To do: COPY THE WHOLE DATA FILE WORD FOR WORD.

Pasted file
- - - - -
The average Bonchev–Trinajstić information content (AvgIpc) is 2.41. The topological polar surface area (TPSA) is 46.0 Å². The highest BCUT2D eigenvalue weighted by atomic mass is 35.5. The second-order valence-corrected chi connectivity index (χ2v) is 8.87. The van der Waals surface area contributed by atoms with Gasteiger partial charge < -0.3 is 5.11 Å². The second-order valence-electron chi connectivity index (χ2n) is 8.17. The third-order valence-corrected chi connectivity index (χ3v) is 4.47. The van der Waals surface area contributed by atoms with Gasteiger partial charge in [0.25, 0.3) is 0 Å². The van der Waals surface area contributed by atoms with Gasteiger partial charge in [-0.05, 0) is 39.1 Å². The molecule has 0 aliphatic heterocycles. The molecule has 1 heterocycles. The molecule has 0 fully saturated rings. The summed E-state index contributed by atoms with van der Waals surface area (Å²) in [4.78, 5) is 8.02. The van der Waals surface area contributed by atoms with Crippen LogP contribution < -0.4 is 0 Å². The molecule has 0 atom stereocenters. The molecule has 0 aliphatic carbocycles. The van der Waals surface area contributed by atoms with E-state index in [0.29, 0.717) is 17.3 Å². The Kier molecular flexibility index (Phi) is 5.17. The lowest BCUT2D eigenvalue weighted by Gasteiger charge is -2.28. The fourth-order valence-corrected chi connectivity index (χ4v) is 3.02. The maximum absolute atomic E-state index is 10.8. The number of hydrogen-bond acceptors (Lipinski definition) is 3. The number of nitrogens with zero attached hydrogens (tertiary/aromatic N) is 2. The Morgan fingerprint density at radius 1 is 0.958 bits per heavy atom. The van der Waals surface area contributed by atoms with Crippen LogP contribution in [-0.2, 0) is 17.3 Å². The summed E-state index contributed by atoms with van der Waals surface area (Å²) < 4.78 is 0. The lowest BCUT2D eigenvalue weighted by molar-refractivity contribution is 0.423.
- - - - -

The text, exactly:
The average Bonchev–Trinajstić information content (AvgIpc) is 2.41. The topological polar surface area (TPSA) is 46.0 Å². The highest BCUT2D eigenvalue weighted by atomic mass is 35.5. The second-order valence-corrected chi connectivity index (χ2v) is 8.87. The van der Waals surface area contributed by atoms with Gasteiger partial charge < -0.3 is 5.11 Å². The second-order valence-electron chi connectivity index (χ2n) is 8.17. The third-order valence-corrected chi connectivity index (χ3v) is 4.47. The van der Waals surface area contributed by atoms with Gasteiger partial charge in [0.25, 0.3) is 0 Å². The van der Waals surface area contributed by atoms with Gasteiger partial charge in [-0.05, 0) is 39.1 Å². The molecule has 0 aliphatic heterocycles. The molecule has 1 heterocycles. The molecule has 0 fully saturated rings. The summed E-state index contributed by atoms with van der Waals surface area (Å²) in [4.78, 5) is 8.02. The van der Waals surface area contributed by atoms with Crippen LogP contribution < -0.4 is 0 Å². The molecule has 0 atom stereocenters. The molecule has 0 aliphatic carbocycles. The van der Waals surface area contributed by atoms with E-state index in [0.29, 0.717) is 17.3 Å². The Kier molecular flexibility index (Phi) is 5.17. The lowest BCUT2D eigenvalue weighted by Gasteiger charge is -2.28. The fourth-order valence-corrected chi connectivity index (χ4v) is 3.02. The maximum absolute atomic E-state index is 10.8. The number of hydrogen-bond acceptors (Lipinski definition) is 3. The number of nitrogens with zero attached hydrogens (tertiary/aromatic N) is 2. The Morgan fingerprint density at radius 1 is 0.958 bits per heavy atom. The van der Waals surface area contributed by atoms with Crippen LogP contribution in [-0.2, 0) is 17.3 Å². The summed E-state index contributed by atoms with van der Waals surface area (Å²) < 4.78 is 0. The lowest BCUT2D eigenvalue weighted by molar-refractivity contribution is 0.423.